Lakes Gas recommends that customers fill their tanks this summer to ensure they are prepared for the winter should another shortage occur.
“The customer with a full tank is in a far better position than the customer who is who is waiting until the winter to take a delivery,” he said.
Minnesota and Wisconsin residents are again struggling with propane shortages due to the unusually harsh winter weather. It’s the second shortage in six months, and it has forced suppliers like Lakes Gas to limit refill amounts to current customers and halt sales to new customers to keep up with demand.
The shortages, which began in the fall of 2013, caused Purdue University Extension to develop a website with conservation tips for struggling consumers in the Minnesota and Wisconsin regions. Propane suppliers and users alike were scrambling to adapt and many were understandably upset.
So, how did the shortage occur?
A combination of factors – many unforeseen- contributed to the shortages. Here’s a rundown as explained by a recent news article.
More than 660,000 farmers depend on propane in their farming operations. An unusually wet harvest season in 2013 led to a surge in propane use by farmers who had to dry their crops to in order to prevent spoilage. The crops were also larger than normal and the harvest season earlier, which contributed to more propane use for drying.
Temperatures were incredibly cold this year,-50 degrees in some areas of Minnesota and Wisconsin. Added to that, colder weather hit sooner than normal. That caused homeowners to use more propane to heat their homes than during normal winter seasons. Record snowfalls also slowed down ground transportation of propane gas.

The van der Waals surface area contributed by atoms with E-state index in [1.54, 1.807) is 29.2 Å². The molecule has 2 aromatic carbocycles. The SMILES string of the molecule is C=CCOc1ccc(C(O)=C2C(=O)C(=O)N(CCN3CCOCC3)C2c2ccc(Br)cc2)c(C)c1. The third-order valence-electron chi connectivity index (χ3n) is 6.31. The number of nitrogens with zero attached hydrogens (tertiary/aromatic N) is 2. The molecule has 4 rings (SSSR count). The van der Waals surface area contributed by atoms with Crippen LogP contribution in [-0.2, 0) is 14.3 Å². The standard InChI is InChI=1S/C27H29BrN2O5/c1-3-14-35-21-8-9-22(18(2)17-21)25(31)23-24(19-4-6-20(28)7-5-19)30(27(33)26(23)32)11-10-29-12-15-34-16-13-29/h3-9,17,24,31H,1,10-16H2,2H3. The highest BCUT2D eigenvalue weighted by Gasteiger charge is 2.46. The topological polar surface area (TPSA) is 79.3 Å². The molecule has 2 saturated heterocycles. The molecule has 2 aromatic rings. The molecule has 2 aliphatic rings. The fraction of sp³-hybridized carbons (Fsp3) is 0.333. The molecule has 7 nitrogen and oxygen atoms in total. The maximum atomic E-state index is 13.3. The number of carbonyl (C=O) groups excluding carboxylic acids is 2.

A prominent propane pipeline running from Canada to Minnesota and supplying 40 percent of Minnesota’s propane was shut down for three weeks of maintenance in November and December 2013. The Cochin Pipeline shutdown exacerbated the propane shortage, slowing down shipment of the gas to areas that needed it.
The pipeline will shut down for propane use permanently in April, and propane suppliers throughout the Minnesota and Wisconsin region have been preparing for that change for the last year.
U.S. exports of propane gas increased significantly during the shortage, to 408,000 barrels per day in October, from 168,000 in January, according to the U.S. Energy Information Administration.
Propane suppliers and the National Propane Gas Association are working to address the issue and increase supplies. Keep checking back with Lakes Gas for more updates.
According to the article, the loss of the Cochin pipeline, which carries 40 percent of Minnesota’s propane, is leaving the propane industry scrambling to find a way to get the fuel to more than 230,000 homes, farms and businesses that depend on it as their main source of fuel.
Pipeline operator Kinder Morgan plans to stop propane shipments from Canada in April on the 1,900-mile pipeline. The pipeline passes through Minnesota and has delivered propane to terminals in Benson and the Mankato area for 35 years. Because Canada has produced less propane to ship down the pipeline in recent years, owners are reversing its direction and using it to ship petroleum condensate for use in Canada’s booming oil industry.
To combat the issue, propane suppliers are building or converting fuel terminals to accept deliveries by train instead of by pipeline, expanding propane storage, leasing more tankers and adapting other ways to manage a more-complicated supply chain. In November, 40 propane executives met with Minnesota Gov Mark Dayton to discuss how the private sector plans to respond to the problem.
Minnesota Commerce Commissioner Mike Rothman, who attended the meeting, called the problem a “high-priority issue.”
With the pipeline change, many propane haulers are looking to trucks and trains to pick up more of the hauling duties. Trains, however, come with delays the pipeline did not.
“It won’t be a cakewalk to get through the winter, but I think the industry will be geared up and ready for it,” Roger Leider, executive director of the Minnesota Propane Association said.